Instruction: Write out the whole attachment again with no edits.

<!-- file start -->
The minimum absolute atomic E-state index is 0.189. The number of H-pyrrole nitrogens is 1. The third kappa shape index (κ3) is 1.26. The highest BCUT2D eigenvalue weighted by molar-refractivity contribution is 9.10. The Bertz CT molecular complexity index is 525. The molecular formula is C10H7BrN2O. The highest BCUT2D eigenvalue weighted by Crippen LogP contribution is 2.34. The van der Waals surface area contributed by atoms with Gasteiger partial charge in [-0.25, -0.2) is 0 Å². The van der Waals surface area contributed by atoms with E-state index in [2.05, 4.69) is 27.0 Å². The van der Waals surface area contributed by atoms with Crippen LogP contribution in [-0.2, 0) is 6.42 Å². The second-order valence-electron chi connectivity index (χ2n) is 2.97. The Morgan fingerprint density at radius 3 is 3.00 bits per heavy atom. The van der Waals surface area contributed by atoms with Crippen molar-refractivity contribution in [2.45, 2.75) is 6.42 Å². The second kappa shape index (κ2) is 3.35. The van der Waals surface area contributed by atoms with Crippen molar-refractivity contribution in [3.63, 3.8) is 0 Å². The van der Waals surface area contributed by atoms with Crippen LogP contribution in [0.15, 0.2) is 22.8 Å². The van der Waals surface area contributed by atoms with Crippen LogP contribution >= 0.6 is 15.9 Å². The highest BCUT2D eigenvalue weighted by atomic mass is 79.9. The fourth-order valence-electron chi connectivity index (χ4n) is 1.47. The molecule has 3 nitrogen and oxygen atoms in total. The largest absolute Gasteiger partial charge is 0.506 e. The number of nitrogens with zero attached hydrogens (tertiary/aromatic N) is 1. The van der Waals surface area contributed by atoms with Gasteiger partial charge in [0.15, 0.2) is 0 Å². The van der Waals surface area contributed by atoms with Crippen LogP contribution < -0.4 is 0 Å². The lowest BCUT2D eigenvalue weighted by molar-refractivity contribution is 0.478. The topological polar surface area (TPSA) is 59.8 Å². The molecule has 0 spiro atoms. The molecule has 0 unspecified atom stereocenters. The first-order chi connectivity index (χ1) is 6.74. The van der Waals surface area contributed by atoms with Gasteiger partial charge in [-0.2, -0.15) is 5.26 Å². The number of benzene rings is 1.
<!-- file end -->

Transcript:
The minimum absolute atomic E-state index is 0.189. The number of H-pyrrole nitrogens is 1. The third kappa shape index (κ3) is 1.26. The highest BCUT2D eigenvalue weighted by molar-refractivity contribution is 9.10. The Bertz CT molecular complexity index is 525. The molecular formula is C10H7BrN2O. The highest BCUT2D eigenvalue weighted by Crippen LogP contribution is 2.34. The van der Waals surface area contributed by atoms with Gasteiger partial charge in [-0.25, -0.2) is 0 Å². The van der Waals surface area contributed by atoms with E-state index in [2.05, 4.69) is 27.0 Å². The van der Waals surface area contributed by atoms with Crippen LogP contribution in [-0.2, 0) is 6.42 Å². The second-order valence-electron chi connectivity index (χ2n) is 2.97. The Morgan fingerprint density at radius 3 is 3.00 bits per heavy atom. The van der Waals surface area contributed by atoms with Crippen molar-refractivity contribution in [2.45, 2.75) is 6.42 Å². The second kappa shape index (κ2) is 3.35. The van der Waals surface area contributed by atoms with Crippen molar-refractivity contribution in [3.63, 3.8) is 0 Å². The van der Waals surface area contributed by atoms with Crippen LogP contribution in [0.15, 0.2) is 22.8 Å². The van der Waals surface area contributed by atoms with Crippen LogP contribution >= 0.6 is 15.9 Å². The highest BCUT2D eigenvalue weighted by atomic mass is 79.9. The fourth-order valence-electron chi connectivity index (χ4n) is 1.47. The molecule has 3 nitrogen and oxygen atoms in total. The largest absolute Gasteiger partial charge is 0.506 e. The number of nitrogens with zero attached hydrogens (tertiary/aromatic N) is 1. The van der Waals surface area contributed by atoms with Gasteiger partial charge in [0.15, 0.2) is 0 Å². The van der Waals surface area contributed by atoms with Crippen LogP contribution < -0.4 is 0 Å². The lowest BCUT2D eigenvalue weighted by molar-refractivity contribution is 0.478. The topological polar surface area (TPSA) is 59.8 Å². The molecule has 0 spiro atoms. The molecule has 0 unspecified atom stereocenters. The first-order chi connectivity index (χ1) is 6.74. The van der Waals surface area contributed by atoms with Gasteiger partial charge in [-0.2, -0.15) is 5.26 Å². The number of benzene rings is 1.